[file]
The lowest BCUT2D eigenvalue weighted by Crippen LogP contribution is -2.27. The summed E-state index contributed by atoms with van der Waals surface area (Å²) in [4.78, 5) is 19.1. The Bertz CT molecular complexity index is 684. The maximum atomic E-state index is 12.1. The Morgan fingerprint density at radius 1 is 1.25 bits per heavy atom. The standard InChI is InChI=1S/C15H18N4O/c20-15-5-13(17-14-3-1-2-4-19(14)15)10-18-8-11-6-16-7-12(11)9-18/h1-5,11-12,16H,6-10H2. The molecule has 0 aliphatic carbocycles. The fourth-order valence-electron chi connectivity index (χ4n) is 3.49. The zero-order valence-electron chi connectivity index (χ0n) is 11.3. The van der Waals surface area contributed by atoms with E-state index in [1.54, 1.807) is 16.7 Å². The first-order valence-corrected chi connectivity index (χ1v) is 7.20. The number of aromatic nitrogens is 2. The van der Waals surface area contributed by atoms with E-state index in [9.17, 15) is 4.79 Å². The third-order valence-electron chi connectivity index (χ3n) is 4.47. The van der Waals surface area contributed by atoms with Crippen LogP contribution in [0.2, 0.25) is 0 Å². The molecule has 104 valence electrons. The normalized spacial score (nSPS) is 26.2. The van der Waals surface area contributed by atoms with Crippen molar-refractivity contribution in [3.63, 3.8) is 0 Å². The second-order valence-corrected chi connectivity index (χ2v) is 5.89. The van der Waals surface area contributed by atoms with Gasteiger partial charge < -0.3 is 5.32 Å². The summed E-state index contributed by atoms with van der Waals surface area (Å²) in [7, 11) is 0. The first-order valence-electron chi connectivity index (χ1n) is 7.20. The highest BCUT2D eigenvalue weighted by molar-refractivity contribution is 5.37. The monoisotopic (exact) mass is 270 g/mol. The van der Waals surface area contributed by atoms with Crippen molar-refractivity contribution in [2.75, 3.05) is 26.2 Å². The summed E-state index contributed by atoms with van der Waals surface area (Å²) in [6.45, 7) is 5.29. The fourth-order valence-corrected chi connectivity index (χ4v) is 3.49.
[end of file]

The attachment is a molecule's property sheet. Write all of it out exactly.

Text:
The lowest BCUT2D eigenvalue weighted by Crippen LogP contribution is -2.27. The summed E-state index contributed by atoms with van der Waals surface area (Å²) in [4.78, 5) is 19.1. The Bertz CT molecular complexity index is 684. The maximum atomic E-state index is 12.1. The Morgan fingerprint density at radius 1 is 1.25 bits per heavy atom. The standard InChI is InChI=1S/C15H18N4O/c20-15-5-13(17-14-3-1-2-4-19(14)15)10-18-8-11-6-16-7-12(11)9-18/h1-5,11-12,16H,6-10H2. The molecule has 0 aliphatic carbocycles. The fourth-order valence-electron chi connectivity index (χ4n) is 3.49. The zero-order valence-electron chi connectivity index (χ0n) is 11.3. The van der Waals surface area contributed by atoms with E-state index in [1.54, 1.807) is 16.7 Å². The first-order valence-corrected chi connectivity index (χ1v) is 7.20. The number of aromatic nitrogens is 2. The van der Waals surface area contributed by atoms with E-state index in [9.17, 15) is 4.79 Å². The third-order valence-electron chi connectivity index (χ3n) is 4.47. The van der Waals surface area contributed by atoms with Crippen LogP contribution in [0.2, 0.25) is 0 Å². The molecule has 104 valence electrons. The normalized spacial score (nSPS) is 26.2. The van der Waals surface area contributed by atoms with Crippen molar-refractivity contribution in [3.63, 3.8) is 0 Å². The second-order valence-corrected chi connectivity index (χ2v) is 5.89. The van der Waals surface area contributed by atoms with Gasteiger partial charge < -0.3 is 5.32 Å². The summed E-state index contributed by atoms with van der Waals surface area (Å²) in [7, 11) is 0. The first-order valence-electron chi connectivity index (χ1n) is 7.20. The highest BCUT2D eigenvalue weighted by molar-refractivity contribution is 5.37. The monoisotopic (exact) mass is 270 g/mol. The van der Waals surface area contributed by atoms with Crippen molar-refractivity contribution in [2.75, 3.05) is 26.2 Å². The summed E-state index contributed by atoms with van der Waals surface area (Å²) in [6.45, 7) is 5.29. The fourth-order valence-corrected chi connectivity index (χ4v) is 3.49.